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Fall Prevention Begins at Home

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10 Myths about Preventing Falls

By Jennifer Footit-Tank, quality care coordinator at Network Health
Originally published on 9/21/2020 at 3:04 p.m.

Every year, one in four older adults over age 64 experiences a fall. Falls are serious and can lead to injury or disability. For many, a fall can indicate a more serious need for medical attention. Falls can also cause serious medical and quality-of-life issues, making prevention crucial.

When is Fall Prevention Awareness Week

In 2021, Fall Prevention Awareness Week takes places between Monday, September 20 and Friday, September 24. During this week, we work to share the steps you can take to help prevent serious falls and reduce the risk of minor falls.

We’ll start by examining and clearing up some myths about preventing falls.

Myth 1: Being Afraid of Falling Will Make Me More Cautious

Falling is not a normal part of aging. The fear of falling, however, is very real and becomes more common as people age. While you may think this fear helps to decrease your chance of a fall injury, it can have negative mental and physical effects.

The fear of falling may cause you to decrease your activity level or isolate in your home, which can increase your risk of falls.

Addressing your concerns about falls and building a safety plan with family and your personal doctor can tame the fear and empower you to take charge.

Myth 2: If I Stay at Home, Then I Won’t Fall

Most falls occur within the home. Cluttered walkways, loose throw rugs, uneven flooring and stairs without railings can all be significant hazards.

Complete a home assessment and make necessary modifications such as improving the lighting on the stairways, install grab bars in showers or move furniture to create wider walkways.

Myth 3: Medication Does Not Affect my Risk of Falls

Several medications can increase your risk of falls due to side effects or drug interactions. Even if you’re only taking one, talk with your personal doctor or pharmacist to understand how your medication may affect you.

Myth 4: I Don’t Need to Exercise Because I Can’t Get Stronger

Both flexibility and strength can be regained if you exercise routinely and correctly. Your balance will also improve, further reducing your chance of a fall. Being active and strong can be a large part of your falls prevention plan. Be sure to consult with your personal doctor before starting any exercise or fitness plan.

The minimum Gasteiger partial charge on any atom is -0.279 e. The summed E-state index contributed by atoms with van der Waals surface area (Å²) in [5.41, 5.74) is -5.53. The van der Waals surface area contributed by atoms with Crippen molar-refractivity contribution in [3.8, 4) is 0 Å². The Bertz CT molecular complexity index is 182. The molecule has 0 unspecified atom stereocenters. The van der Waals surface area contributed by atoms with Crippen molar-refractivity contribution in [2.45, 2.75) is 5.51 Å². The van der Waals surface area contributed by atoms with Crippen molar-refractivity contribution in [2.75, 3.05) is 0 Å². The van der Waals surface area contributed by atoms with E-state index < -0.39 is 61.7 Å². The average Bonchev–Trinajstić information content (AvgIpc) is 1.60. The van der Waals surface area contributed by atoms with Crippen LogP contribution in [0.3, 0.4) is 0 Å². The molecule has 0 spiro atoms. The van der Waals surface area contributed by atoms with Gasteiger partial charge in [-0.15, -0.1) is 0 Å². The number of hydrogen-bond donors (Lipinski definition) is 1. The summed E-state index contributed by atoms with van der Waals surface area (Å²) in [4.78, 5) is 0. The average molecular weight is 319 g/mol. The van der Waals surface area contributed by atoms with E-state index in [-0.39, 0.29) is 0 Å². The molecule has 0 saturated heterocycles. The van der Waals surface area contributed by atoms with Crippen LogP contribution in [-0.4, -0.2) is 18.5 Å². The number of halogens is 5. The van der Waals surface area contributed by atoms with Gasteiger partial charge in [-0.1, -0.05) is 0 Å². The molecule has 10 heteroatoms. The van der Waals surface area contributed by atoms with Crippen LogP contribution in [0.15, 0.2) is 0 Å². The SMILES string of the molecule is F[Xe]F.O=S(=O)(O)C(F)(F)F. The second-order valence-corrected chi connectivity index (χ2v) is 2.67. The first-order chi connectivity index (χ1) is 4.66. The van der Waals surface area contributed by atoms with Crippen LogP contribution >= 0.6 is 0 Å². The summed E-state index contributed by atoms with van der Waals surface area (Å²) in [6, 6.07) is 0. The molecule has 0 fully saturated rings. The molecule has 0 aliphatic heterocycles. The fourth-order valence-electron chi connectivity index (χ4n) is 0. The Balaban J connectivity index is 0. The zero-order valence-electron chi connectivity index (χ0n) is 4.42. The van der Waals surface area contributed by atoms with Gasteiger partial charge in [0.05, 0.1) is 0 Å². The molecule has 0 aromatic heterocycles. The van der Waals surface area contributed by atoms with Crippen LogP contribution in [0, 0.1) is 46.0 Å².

Myth 5: I don’t Need a Cane or a Walker, I Can Hang onto Furniture or the Counter

While walking, holding onto furniture or counters increases your risk for falls because your balance is not stable.

Using an assistive device for walking is very important for preventing falls. These devices improve your stability and confidence with movement both within and outside of your home.

Working with a certified therapist to ensure a proper fit of the device is important. A poorly fitted device can increase your risk for falls.

Myth 6: I Don’t Need to Tell My Doctor if I Have a Fall That Does Not Result in an Injury

Any fall should be mentioned to your personal doctor to determine and address the cause(s). Being proactive and resolving any potential complications could prevent you from a future fall which could result in a more serious injury.

Myth 7: Having my Hearing and Vision Checked Yearly is Unnecessary

Annual vision and hearing checks are important for more than just ensuring your senses are in order. These checks can also prevent falls. Vision issues can double your risk of falling. Without these annual checks, changes in vision and hearing can be subtle and hard to detect.

Schedule these appointments the same month of your annual wellness visit with your personal doctor. Then you can discuss any changes with him or her.

Myth 8: Chronic Health Conditions Do Not Affect My Falls Risk

Chronic conditions, like Type 2 diabetes and heart disease, can affect a person’s strength and activity tolerance, require multiple medications or even cause depression. These increased risks raise the possibility of a fall. Working with your personal doctor to effectively manage your chronic conditions can result in a decreased risk of falls and improved quality of life.

Myth 9: If I Tell Love Ones I Have Fallen, I Will Have to Leave my Home

Involving your family about your concerns with falling will allow you to work together as a team to address your needs, allowing you to be safe and independent in your home. Together, you can remove or rearrange furniture for safer walkways, look for community programs concerning fall safety or schedule appointments with your personal doctor.

Myth 10: There Aren’t Any Community Programs to Help Me

Many communities have senior center programs centered around preventing falls, exercise and safety education. Websites like the Centers for Disease Control and Prevention (CDC) also have many educational articles on the topic.

Another resource is your local Aging and Disability Resource Center (ADRC) for referrals to local community programs. 

Network Health can also send you a falls education brochure that references some of these programs.

Prevent Falls and Grow Closer to Your Care Network During September

Being proactive and speaking with your personal doctor or family about your falls safety concerns can possibly prevent a future fall and injury. Receiving an evaluation on your health, medications, physical balance and gait will help to build a safety plan you are comfortable with. With a plan in place, your confidence in your ability to be active will reward you with peace of mind.

For more information on preventing falls, contact Network Health today.

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